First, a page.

As for the 350(insert your currency here) Honeycomb 10.1" tablet, my money will quickly follow yours. My requirements for a tablet worth my money will be: dual core, 1GB RAM+, 16GB onboard storage (apps and whatnot), SD slot (32GB+ capable) for videos/music/docs (flash stick replacement potential basically), and capacitive touchscreen (obviously) with a decent viewing angle (where every tablet [minus iPad2 and a single Android tablet] so far fails). I'd even be willing to sacrifice 3D game performance for better battery life (retaining video decode and the like of course).
I couldn't call the Xoom cheaper, and not quite better either compared to the iPad2's gfx capability (superior still) and screen. Now, the Samsung 8.9" and 10.1" Tabs are/will-be superior (with a performance hit in gfx compared to iPad2). By years-end, the iPad2 will look quite antiquated, just like the iPhone or MacBook Air does now. That's Apples biggest problem: they're high-end market without necessarily having high-end components/features. Their "high end" is in "Oooh shiny," as a status symbol (phallus waving) and UIs.
First interview person Henry Wertz: "The big one? Price; tapes cost about 1/10th the cost per byte of hard disks."
1.5TB Maxell LTO5 tape from Amazon: $67.95. 1.5TB Western Digital Elements external HDD from Amazon: $78.62. If you want to get really technical, you can get one of those HDD docking stations (similar to requiring a tape drive for tapes [which run about $2,600 for LTO5 btw]) and buy raw disk drives: Western Digital Caviar Green 1.5TB from NewEgg for $59.99. If you want to get really picky, you can assume no compression on the hard disk and an optimal 2:1 compress for the tape to achieve the 1.5/3.0TB capacity, then you have to get a HITACHI Deskstar 3TB (NewEgg $139.99), but mind you, compression on disk is quite easy and 2:1 is by no means difficult to achieve using even low on-the-fly streaming compression. Back up a video or JPEG library and you'll only see 1.5TB out of the tape. Therefore, even worst case (no compression for disk and optimal 2:1 for tape) lands at 2.06x the cost of tape. Best case is only 88% the cost of the LTO5 tape for like capacity. So no, not 1/10th the cost. Sorry. Especially when you factor in the $2600 tape drive vs a moderately priced Cavalry EN-CAHDD2BU3-ZB disk dock (for instance) at $64.99 @NewEgg.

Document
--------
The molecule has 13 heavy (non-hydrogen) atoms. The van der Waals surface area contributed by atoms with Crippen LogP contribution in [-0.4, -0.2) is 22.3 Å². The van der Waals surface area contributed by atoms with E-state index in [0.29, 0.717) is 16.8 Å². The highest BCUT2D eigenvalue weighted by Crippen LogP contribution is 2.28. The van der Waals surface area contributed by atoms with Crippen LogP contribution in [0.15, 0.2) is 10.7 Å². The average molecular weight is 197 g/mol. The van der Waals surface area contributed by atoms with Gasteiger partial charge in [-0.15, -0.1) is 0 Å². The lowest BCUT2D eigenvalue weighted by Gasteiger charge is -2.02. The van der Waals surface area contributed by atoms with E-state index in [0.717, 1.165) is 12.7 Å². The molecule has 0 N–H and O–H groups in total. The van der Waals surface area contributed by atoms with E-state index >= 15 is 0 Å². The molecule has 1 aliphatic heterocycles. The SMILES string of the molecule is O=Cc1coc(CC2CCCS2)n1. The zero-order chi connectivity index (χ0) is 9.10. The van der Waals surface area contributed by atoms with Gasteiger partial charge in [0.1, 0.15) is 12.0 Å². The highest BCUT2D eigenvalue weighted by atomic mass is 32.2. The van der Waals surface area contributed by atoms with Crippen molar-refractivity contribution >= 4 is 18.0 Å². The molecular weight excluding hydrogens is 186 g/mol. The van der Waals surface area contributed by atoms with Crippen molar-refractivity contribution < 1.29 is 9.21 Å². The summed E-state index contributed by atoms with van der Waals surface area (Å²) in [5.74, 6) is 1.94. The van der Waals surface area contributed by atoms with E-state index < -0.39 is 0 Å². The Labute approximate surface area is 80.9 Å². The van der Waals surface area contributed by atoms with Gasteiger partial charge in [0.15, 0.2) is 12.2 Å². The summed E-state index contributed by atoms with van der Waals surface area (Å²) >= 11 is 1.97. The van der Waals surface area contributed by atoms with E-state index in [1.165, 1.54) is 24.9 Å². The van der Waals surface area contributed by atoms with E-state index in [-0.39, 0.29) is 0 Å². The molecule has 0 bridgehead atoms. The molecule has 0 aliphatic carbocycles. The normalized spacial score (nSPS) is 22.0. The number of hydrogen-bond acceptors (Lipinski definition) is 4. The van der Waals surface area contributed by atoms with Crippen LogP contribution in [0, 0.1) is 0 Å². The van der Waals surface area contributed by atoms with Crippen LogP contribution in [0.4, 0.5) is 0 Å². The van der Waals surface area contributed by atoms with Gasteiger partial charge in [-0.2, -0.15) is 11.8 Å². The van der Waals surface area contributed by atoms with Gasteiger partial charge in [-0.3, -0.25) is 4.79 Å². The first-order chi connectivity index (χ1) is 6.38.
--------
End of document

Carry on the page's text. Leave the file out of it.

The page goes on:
Second interviewee Evan Unrue: "but also, disks keep spinning, so doing this comes with a larger physical footprint in the datacenter and a larger power bill. Tape scales by adding cartridges which don’t spin when not being use and don’t take up space in the IT room as they scale"
Why is it that everyone assumes that a disk-based solution mandates the drives are always on? Sure, the first target in the D2D2T or D2D2D will be required to spin, but not the last stage. Disks would work as removable medium just as effectively as tapes in this regard. I would suggest that disks are less vulnerable to environmentally-caused "bit rot" as well, due to the platters not prone to going brittle as tape has a tendency to do (at the very least it can withstand being in a less-than-ideal storage location better [think attic of IT Director's house or the like] if necessary).